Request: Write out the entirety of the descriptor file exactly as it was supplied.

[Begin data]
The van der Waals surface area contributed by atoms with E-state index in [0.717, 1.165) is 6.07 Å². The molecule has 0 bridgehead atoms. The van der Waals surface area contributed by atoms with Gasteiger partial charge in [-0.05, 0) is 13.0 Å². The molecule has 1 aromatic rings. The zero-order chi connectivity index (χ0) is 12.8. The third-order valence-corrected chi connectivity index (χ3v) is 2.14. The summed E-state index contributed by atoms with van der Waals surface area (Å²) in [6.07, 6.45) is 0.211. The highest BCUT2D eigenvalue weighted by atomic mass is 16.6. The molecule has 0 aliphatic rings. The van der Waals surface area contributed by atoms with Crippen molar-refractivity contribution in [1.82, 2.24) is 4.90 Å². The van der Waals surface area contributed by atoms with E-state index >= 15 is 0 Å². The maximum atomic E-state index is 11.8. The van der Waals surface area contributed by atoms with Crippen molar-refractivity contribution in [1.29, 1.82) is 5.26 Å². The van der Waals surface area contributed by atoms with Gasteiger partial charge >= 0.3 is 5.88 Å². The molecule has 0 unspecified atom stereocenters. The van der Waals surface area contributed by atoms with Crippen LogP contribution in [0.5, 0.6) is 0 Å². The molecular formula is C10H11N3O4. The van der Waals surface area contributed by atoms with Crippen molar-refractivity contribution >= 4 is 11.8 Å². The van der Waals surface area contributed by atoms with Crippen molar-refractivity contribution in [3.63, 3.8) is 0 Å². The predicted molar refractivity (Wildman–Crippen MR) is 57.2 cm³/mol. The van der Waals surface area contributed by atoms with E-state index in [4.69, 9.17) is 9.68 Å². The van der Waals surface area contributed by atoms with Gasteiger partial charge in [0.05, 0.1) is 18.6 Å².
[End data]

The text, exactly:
The van der Waals surface area contributed by atoms with E-state index in [0.717, 1.165) is 6.07 Å². The molecule has 0 bridgehead atoms. The van der Waals surface area contributed by atoms with Gasteiger partial charge in [-0.05, 0) is 13.0 Å². The molecule has 1 aromatic rings. The zero-order chi connectivity index (χ0) is 12.8. The third-order valence-corrected chi connectivity index (χ3v) is 2.14. The summed E-state index contributed by atoms with van der Waals surface area (Å²) in [6.07, 6.45) is 0.211. The highest BCUT2D eigenvalue weighted by atomic mass is 16.6. The molecule has 0 aliphatic rings. The van der Waals surface area contributed by atoms with Crippen molar-refractivity contribution in [1.82, 2.24) is 4.90 Å². The van der Waals surface area contributed by atoms with E-state index >= 15 is 0 Å². The maximum atomic E-state index is 11.8. The van der Waals surface area contributed by atoms with Crippen molar-refractivity contribution in [1.29, 1.82) is 5.26 Å². The van der Waals surface area contributed by atoms with Gasteiger partial charge >= 0.3 is 5.88 Å². The molecule has 0 unspecified atom stereocenters. The van der Waals surface area contributed by atoms with Crippen LogP contribution in [0.5, 0.6) is 0 Å². The molecular formula is C10H11N3O4. The van der Waals surface area contributed by atoms with Crippen molar-refractivity contribution >= 4 is 11.8 Å². The van der Waals surface area contributed by atoms with Crippen molar-refractivity contribution in [3.63, 3.8) is 0 Å². The predicted molar refractivity (Wildman–Crippen MR) is 57.2 cm³/mol. The van der Waals surface area contributed by atoms with E-state index in [4.69, 9.17) is 9.68 Å². The van der Waals surface area contributed by atoms with Gasteiger partial charge in [0.05, 0.1) is 18.6 Å².